In addition to cutaneous signs that may sometimes be missing, symptoms may range a constellation of other clinical and laboratory findings including hepatosplenomegaly, hearing loss, heart anomalies, hypogonadism, hyperglycemia, growth delay, musculoskeletal deformities, anemia and red cell aplasia/dyserythropoiesis. H syndrome occurs because of a mutation in the SLC29A3 gene that encodes hENT3 which is a nucleoside transporter protein found in intracellular membranes, especially in lysosomes as well as mitochondria, and had vast biochemical roles. Thus, any disorder could result in various abnormal phenotypes. In addition to well-established symptoms, some new findings occurring in this rare syndrome are being reported recently. El-Bassyouni et al presented a case of H syndrome young patient with areas of hypopigmentation on the abdomen and elevated serum amyloid unreported previously.8 In another study-case, Rezvani et al described the first case of a patient with H syndrome and idiopathic thrombocytopenic purpura, an autoimmune phenomenon.9 Also, glomerular involvement was observed in affected children suggesting that generalized peripheral edema and glomerulopathy may broaden the clinical spectrum of H syndrome.10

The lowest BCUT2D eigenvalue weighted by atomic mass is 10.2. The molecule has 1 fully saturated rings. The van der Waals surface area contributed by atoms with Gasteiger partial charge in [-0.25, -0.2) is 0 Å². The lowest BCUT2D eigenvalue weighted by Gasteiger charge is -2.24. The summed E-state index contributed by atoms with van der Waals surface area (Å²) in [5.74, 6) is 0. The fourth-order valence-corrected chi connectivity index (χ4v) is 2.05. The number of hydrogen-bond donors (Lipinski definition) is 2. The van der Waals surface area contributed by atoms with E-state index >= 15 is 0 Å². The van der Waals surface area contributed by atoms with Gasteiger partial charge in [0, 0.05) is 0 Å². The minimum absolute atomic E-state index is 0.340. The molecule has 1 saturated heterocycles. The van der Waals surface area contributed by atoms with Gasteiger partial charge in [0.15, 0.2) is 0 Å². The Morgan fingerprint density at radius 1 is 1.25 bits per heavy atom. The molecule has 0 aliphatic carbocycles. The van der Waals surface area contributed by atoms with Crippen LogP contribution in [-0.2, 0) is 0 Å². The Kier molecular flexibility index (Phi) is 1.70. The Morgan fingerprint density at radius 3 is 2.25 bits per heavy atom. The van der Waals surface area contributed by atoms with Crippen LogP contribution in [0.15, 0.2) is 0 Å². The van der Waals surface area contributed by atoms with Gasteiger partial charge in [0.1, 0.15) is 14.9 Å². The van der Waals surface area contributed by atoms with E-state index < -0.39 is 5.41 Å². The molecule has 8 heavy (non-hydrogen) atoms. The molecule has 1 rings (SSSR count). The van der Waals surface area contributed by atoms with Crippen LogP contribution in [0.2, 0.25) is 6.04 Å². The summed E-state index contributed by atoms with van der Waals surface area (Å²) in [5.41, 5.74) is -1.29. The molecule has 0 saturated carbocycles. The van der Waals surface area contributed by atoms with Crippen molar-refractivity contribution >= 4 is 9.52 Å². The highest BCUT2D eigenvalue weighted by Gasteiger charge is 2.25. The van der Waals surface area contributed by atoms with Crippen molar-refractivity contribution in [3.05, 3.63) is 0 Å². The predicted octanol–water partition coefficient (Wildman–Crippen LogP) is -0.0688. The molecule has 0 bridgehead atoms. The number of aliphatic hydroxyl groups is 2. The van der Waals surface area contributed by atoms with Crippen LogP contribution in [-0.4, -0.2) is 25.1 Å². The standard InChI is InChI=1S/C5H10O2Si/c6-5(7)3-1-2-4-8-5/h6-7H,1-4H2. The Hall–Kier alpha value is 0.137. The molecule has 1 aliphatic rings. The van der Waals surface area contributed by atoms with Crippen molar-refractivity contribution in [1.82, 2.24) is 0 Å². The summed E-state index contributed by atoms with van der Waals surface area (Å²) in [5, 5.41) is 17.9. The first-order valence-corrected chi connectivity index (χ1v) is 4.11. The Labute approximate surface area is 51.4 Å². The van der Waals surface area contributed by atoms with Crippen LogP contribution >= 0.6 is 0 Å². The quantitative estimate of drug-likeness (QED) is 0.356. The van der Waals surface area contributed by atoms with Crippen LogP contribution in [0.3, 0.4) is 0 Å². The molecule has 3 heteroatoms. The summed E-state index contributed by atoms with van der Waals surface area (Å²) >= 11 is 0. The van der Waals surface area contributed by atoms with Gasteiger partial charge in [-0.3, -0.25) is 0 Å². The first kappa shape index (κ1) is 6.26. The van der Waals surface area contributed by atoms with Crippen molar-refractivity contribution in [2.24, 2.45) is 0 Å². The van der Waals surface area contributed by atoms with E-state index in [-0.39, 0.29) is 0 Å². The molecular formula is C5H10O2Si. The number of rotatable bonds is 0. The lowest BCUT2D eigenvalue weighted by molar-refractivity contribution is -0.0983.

Our patient presented a novel frameshift mutation in exon 2, p.S15Pfs*86 reported by Jaouadi et al.11 The pathogenicity of this mutation was assessed by using in silico prediction tools showing a pathogenic influence of the mutation on the hENT3 protein function.11 In this case, the patient demonstrated quite severe presentation with classic findings of H syndrome (Table 1). Also, she is the first H syndrome patient presenting pseudo-Meigs’ syndrome. Indeed, up to our knowledge, there is no reported case of ovarian tumor in H syndrome patient in the literature. Meigs’ syndrome is a rare condition defined by the presence of a benign ovarian fibroma (or a fibroma-like tumor) with ascites and pleural effusion that resolve spontaneously after removal of the tumor.12 When the ovary tumor is other than fibromas, like in our case, it is called pseudo-Meigs’ syndrome. Serous cystadenomas are common ovarian masses, however rarely associated with ascites. Recently, a case of pseudo-Meigs’ syndrome secondary to serous cystadenoma was reported.13 It’s incomplete or partial if just ascites is present. The pathophysiological mechanism underlying the constitution of these effusions is not exactly known. Several theories have been proposed to explain the physiopathology of ascites observed in this syndrome, such as direct irritation of the peritoneum, lymphatic obstruction due to the development of the tumor, or to a liquid flow coming directly from the tumor. Prior to histopathological examination, this syndrome often leads to fears ovarian neoplasia due to the existence of ascites and the commonly observed elevation of CA-125.14 Unlike our case where the patient was 22 years old, pseudo-Meigs’ syndrome is more frequent in postmenopausal women with an average age of about 50 years and is extremely rare in women aged less than 30 years.15 This may be related to a link with H syndrome as its manifestations usually occur in the first or second decade of life.2 In fact, pseudo-Meigs’ syndrome happening in young H syndrome patient contains too much rarity to be a mere coincidence. This suggest that begin ovarian tumor may be among H syndrome features.